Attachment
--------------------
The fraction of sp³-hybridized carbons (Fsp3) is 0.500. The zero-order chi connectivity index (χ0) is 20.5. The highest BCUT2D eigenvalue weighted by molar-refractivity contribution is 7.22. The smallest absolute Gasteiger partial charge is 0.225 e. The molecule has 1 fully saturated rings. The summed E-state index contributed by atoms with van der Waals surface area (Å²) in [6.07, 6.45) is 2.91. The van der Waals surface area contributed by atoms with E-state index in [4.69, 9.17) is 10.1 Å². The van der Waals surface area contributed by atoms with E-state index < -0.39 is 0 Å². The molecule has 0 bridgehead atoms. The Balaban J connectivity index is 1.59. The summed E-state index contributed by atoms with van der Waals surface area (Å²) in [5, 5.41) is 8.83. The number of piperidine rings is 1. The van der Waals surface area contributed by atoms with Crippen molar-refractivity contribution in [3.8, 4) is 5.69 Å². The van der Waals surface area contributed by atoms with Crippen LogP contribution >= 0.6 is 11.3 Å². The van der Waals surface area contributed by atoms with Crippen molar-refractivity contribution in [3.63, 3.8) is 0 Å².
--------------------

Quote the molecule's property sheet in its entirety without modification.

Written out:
The fraction of sp³-hybridized carbons (Fsp3) is 0.500. The zero-order chi connectivity index (χ0) is 20.5. The highest BCUT2D eigenvalue weighted by molar-refractivity contribution is 7.22. The smallest absolute Gasteiger partial charge is 0.225 e. The molecule has 1 fully saturated rings. The summed E-state index contributed by atoms with van der Waals surface area (Å²) in [6.07, 6.45) is 2.91. The van der Waals surface area contributed by atoms with E-state index in [4.69, 9.17) is 10.1 Å². The van der Waals surface area contributed by atoms with E-state index < -0.39 is 0 Å². The molecule has 0 bridgehead atoms. The Balaban J connectivity index is 1.59. The summed E-state index contributed by atoms with van der Waals surface area (Å²) in [5, 5.41) is 8.83. The number of piperidine rings is 1. The van der Waals surface area contributed by atoms with Crippen molar-refractivity contribution in [3.8, 4) is 5.69 Å². The van der Waals surface area contributed by atoms with Crippen LogP contribution >= 0.6 is 11.3 Å². The van der Waals surface area contributed by atoms with Crippen molar-refractivity contribution in [3.63, 3.8) is 0 Å².